The 4 attributes CSOs need to succeed in 2024

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The sustainability profession is thriving, and leaders are driving the integration of ESG into business strategy with promising results. Amid rapid developments in corporate sustainability, including new regulations, the role of the CSO is changing too.

In our 2023 CSO report, we asked chief sustainability officers about the attributes they needed to be effective in their role, and these three attributes took the lead: corporate chameleon; strategy and vision; and influence without authority.

Looking back at 2023, were we right about these attributes? And what else will CSOs need to succeed in 2024? I checked in with several CSOs to find out.

Prioritize actions and resources

The stronger economic outlook for the industry is supporting deeper investment in sustainability, and it’s clear that the CSO’s involvement in setting the strategy and allocating capital is critical. David Rabuano, senior vice president and chief sustainability officer at Owens Corning, explains: “Now that the low-hanging fruit has been picked, we are making decisions that require significant spending and people resources.”

At the start of 2023, Jill Kolling, vice president, ESG and chief sustainability officer at James Hardie, pointed out that materiality is critical, amid pressure and interest from the investor community. She believes this is still the case: “Prioritization and balancing of resources will be key for 2024… We will be challenged to balance execution toward our commitments against complying with mandatory disclosures.”

Rabuano agrees: “CSOs need to be able to sequence areas of focus in ways that lead to the biggest impact while protecting their teams. We know our biggest levers for impact, and shifting resources there will feel different next year, and will lead to more impactful results.”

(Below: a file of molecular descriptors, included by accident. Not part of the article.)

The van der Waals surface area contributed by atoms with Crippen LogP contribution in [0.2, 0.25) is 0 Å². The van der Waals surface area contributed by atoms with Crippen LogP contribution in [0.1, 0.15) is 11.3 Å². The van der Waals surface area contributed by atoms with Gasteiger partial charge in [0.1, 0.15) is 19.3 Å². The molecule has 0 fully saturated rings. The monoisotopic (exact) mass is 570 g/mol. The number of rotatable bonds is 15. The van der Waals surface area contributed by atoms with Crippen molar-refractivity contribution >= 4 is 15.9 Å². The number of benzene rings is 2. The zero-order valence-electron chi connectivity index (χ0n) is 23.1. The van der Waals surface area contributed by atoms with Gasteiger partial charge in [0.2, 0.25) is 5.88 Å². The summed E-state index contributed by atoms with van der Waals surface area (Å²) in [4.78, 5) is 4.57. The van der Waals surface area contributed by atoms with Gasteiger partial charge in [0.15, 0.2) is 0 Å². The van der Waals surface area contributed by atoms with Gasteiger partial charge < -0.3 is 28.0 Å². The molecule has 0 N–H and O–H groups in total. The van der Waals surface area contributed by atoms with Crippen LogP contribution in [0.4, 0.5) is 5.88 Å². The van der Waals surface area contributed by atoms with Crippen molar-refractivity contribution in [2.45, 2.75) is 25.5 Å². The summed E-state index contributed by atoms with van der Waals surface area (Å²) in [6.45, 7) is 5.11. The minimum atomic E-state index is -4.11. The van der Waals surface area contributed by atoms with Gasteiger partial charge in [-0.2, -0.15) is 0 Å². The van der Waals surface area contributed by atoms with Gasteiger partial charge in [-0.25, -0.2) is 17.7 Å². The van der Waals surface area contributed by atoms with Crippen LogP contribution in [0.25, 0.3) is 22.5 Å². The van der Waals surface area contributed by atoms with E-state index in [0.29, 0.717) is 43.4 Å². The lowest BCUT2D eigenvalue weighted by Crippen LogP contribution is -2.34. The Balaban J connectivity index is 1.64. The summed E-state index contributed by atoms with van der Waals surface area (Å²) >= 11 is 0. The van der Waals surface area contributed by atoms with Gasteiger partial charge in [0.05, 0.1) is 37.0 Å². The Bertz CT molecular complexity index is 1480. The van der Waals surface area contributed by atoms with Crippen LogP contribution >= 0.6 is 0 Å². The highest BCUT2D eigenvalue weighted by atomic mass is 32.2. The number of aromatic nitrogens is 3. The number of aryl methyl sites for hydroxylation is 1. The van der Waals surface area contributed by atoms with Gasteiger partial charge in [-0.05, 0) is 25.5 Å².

Integrate sustainability with the business — especially the finance function

To meet growing regulatory requirements, CSOs need to be “solutions-oriented in the face of challenging economic conditions,” says Sophie Beckham, vice president, chief sustainability officer at International Paper. This involves being a corporate chameleon. “[Systems integration] requires business acumen, strong relationships with non-sustainability elements of the business and a certain amount of creativity,” Beckham adds.

Similarly, Michael Kobori, Starbucks’ chief sustainability officer, emphasizes that “given the velocity with which investors, regulators, customers and employees are demanding sustainability, the ability to integrate sustainability into every function, business unit and board committee will be crucial to future success.”

Erin Meezan, chief sustainability officer at JLL, underscores the importance of embedding ESG considerations into other functions. For example, Meezan pointed to her work greenlighting the hire of an ESG controller. “We’re working closely with finance to define attributes for candidates, map out early priorities and make sure that the shared goal of credible ESG data influences the design and priorities of this role.”

Bring nuance into relationships and actions

To integrate sustainability in this way, CSOs will need solid relationship management skills. As Nancy Mahon, chief sustainability and ESG officer at Estée Lauder, shares, “A CSO’s agility, understanding of company culture and strong relationships with key leaders will be critical to success” in this endeavor.

Anisa Kamadoli Costa, chief sustainability officer at Rivian, says one attribute she has always viewed as essential to success will be more important than ever in 2024: nuance. Noting carbon neutral claims, the ESG backlash and the political climate, she says, “a little nuance would do all of us some good,” adding that team management “requires more thoughtfulness, kindness and nuance than ever.”

Tara Hemmer, senior vice president and chief sustainability officer at WM, highlights similar skills for the coming year. “In this era, CSOs need to be educators, integrators and influencers within their organizations, and these three skills are pivotal to the future of the function.” 

Continue to evolve

The number of CSOs has grown dramatically — from 29 to 183 — since we started tracking it in 2011, and thanks to the dynamic sustainability landscape, the scope of the role continues to evolve. Emerging regulations are bringing a greater focus on materiality, data and transparency and bringing sustainability into the boardroom. New technologies, including artificial intelligence, have emerged to support this; I’ll be writing about this in a future article, so stay tuned.

I’ve shared insights from several CSOs here, showing how the attributes they need to succeed have changed just this year. We continue to track this role through research, surveys and interviews; you can follow the latest findings on the CSO Hub.



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